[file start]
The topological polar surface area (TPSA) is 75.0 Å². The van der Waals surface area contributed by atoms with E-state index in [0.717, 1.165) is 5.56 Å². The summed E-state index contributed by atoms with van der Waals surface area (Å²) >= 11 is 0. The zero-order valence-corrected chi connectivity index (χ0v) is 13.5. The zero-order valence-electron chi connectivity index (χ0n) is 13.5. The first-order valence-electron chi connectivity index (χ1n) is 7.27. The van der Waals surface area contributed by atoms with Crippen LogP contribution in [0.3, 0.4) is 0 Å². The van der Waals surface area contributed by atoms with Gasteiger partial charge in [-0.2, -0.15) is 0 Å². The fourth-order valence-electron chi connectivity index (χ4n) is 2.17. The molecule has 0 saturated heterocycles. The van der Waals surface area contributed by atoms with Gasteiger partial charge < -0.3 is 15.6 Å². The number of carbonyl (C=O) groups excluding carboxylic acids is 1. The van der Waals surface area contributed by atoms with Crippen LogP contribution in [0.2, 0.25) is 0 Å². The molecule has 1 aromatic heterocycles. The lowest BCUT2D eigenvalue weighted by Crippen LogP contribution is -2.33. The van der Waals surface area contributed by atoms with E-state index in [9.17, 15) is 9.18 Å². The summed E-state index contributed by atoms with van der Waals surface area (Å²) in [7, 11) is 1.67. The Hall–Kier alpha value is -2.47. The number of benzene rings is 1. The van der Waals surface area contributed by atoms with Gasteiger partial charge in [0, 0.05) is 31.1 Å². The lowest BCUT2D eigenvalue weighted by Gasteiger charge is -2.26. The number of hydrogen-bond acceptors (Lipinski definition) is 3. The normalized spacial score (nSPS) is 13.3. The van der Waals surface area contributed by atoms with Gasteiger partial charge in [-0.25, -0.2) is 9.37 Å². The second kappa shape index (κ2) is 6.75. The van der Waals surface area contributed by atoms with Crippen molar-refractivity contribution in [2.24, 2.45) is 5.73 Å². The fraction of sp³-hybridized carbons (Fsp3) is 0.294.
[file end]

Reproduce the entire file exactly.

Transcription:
The topological polar surface area (TPSA) is 75.0 Å². The van der Waals surface area contributed by atoms with E-state index in [0.717, 1.165) is 5.56 Å². The summed E-state index contributed by atoms with van der Waals surface area (Å²) >= 11 is 0. The zero-order valence-corrected chi connectivity index (χ0v) is 13.5. The zero-order valence-electron chi connectivity index (χ0n) is 13.5. The first-order valence-electron chi connectivity index (χ1n) is 7.27. The van der Waals surface area contributed by atoms with Crippen LogP contribution in [0.3, 0.4) is 0 Å². The van der Waals surface area contributed by atoms with Gasteiger partial charge in [-0.2, -0.15) is 0 Å². The fourth-order valence-electron chi connectivity index (χ4n) is 2.17. The molecule has 0 saturated heterocycles. The van der Waals surface area contributed by atoms with Gasteiger partial charge < -0.3 is 15.6 Å². The number of carbonyl (C=O) groups excluding carboxylic acids is 1. The van der Waals surface area contributed by atoms with Crippen LogP contribution in [0.2, 0.25) is 0 Å². The molecule has 1 aromatic heterocycles. The lowest BCUT2D eigenvalue weighted by Crippen LogP contribution is -2.33. The van der Waals surface area contributed by atoms with E-state index in [9.17, 15) is 9.18 Å². The summed E-state index contributed by atoms with van der Waals surface area (Å²) in [7, 11) is 1.67. The Hall–Kier alpha value is -2.47. The number of benzene rings is 1. The van der Waals surface area contributed by atoms with Gasteiger partial charge in [0, 0.05) is 31.1 Å². The lowest BCUT2D eigenvalue weighted by Gasteiger charge is -2.26. The number of hydrogen-bond acceptors (Lipinski definition) is 3. The normalized spacial score (nSPS) is 13.3. The van der Waals surface area contributed by atoms with Gasteiger partial charge in [-0.25, -0.2) is 9.37 Å². The second kappa shape index (κ2) is 6.75. The van der Waals surface area contributed by atoms with Crippen molar-refractivity contribution in [2.24, 2.45) is 5.73 Å². The fraction of sp³-hybridized carbons (Fsp3) is 0.294.